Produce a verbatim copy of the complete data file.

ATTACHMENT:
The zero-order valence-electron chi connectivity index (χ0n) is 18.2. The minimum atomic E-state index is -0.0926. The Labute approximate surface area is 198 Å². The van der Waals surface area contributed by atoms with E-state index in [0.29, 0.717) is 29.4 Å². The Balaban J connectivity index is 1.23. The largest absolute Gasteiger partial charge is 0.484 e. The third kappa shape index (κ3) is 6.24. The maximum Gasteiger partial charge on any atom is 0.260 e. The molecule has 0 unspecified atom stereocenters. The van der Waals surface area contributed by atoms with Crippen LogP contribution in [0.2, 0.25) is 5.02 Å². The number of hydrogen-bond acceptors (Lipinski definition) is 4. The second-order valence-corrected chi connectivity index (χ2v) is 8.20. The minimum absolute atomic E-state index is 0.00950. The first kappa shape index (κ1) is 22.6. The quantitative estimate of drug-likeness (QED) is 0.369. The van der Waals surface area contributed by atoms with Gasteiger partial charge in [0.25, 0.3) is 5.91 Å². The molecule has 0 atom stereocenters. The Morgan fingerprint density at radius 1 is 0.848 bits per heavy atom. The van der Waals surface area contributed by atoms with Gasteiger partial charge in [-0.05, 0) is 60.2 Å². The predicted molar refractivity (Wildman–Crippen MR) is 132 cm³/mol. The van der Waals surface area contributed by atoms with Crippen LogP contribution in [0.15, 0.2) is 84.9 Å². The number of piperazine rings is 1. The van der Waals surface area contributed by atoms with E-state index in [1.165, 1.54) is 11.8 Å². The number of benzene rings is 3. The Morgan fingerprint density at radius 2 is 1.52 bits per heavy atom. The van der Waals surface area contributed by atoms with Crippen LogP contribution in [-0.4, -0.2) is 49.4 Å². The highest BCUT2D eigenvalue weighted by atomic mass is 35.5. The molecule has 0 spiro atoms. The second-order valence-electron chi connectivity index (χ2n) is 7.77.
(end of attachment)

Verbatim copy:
The zero-order valence-electron chi connectivity index (χ0n) is 18.2. The minimum atomic E-state index is -0.0926. The Labute approximate surface area is 198 Å². The van der Waals surface area contributed by atoms with E-state index in [0.29, 0.717) is 29.4 Å². The Balaban J connectivity index is 1.23. The largest absolute Gasteiger partial charge is 0.484 e. The third kappa shape index (κ3) is 6.24. The maximum Gasteiger partial charge on any atom is 0.260 e. The molecule has 0 unspecified atom stereocenters. The van der Waals surface area contributed by atoms with Crippen LogP contribution in [0.2, 0.25) is 5.02 Å². The number of hydrogen-bond acceptors (Lipinski definition) is 4. The second-order valence-corrected chi connectivity index (χ2v) is 8.20. The minimum absolute atomic E-state index is 0.00950. The first kappa shape index (κ1) is 22.6. The quantitative estimate of drug-likeness (QED) is 0.369. The van der Waals surface area contributed by atoms with Gasteiger partial charge in [0.25, 0.3) is 5.91 Å². The molecule has 0 atom stereocenters. The Morgan fingerprint density at radius 1 is 0.848 bits per heavy atom. The van der Waals surface area contributed by atoms with Gasteiger partial charge in [-0.05, 0) is 60.2 Å². The predicted molar refractivity (Wildman–Crippen MR) is 132 cm³/mol. The van der Waals surface area contributed by atoms with Crippen LogP contribution in [0.15, 0.2) is 84.9 Å². The number of piperazine rings is 1. The van der Waals surface area contributed by atoms with E-state index in [1.165, 1.54) is 11.8 Å². The number of benzene rings is 3. The Morgan fingerprint density at radius 2 is 1.52 bits per heavy atom. The van der Waals surface area contributed by atoms with Crippen LogP contribution in [-0.4, -0.2) is 49.4 Å². The highest BCUT2D eigenvalue weighted by atomic mass is 35.5. The molecule has 0 spiro atoms. The second-order valence-electron chi connectivity index (χ2n) is 7.77.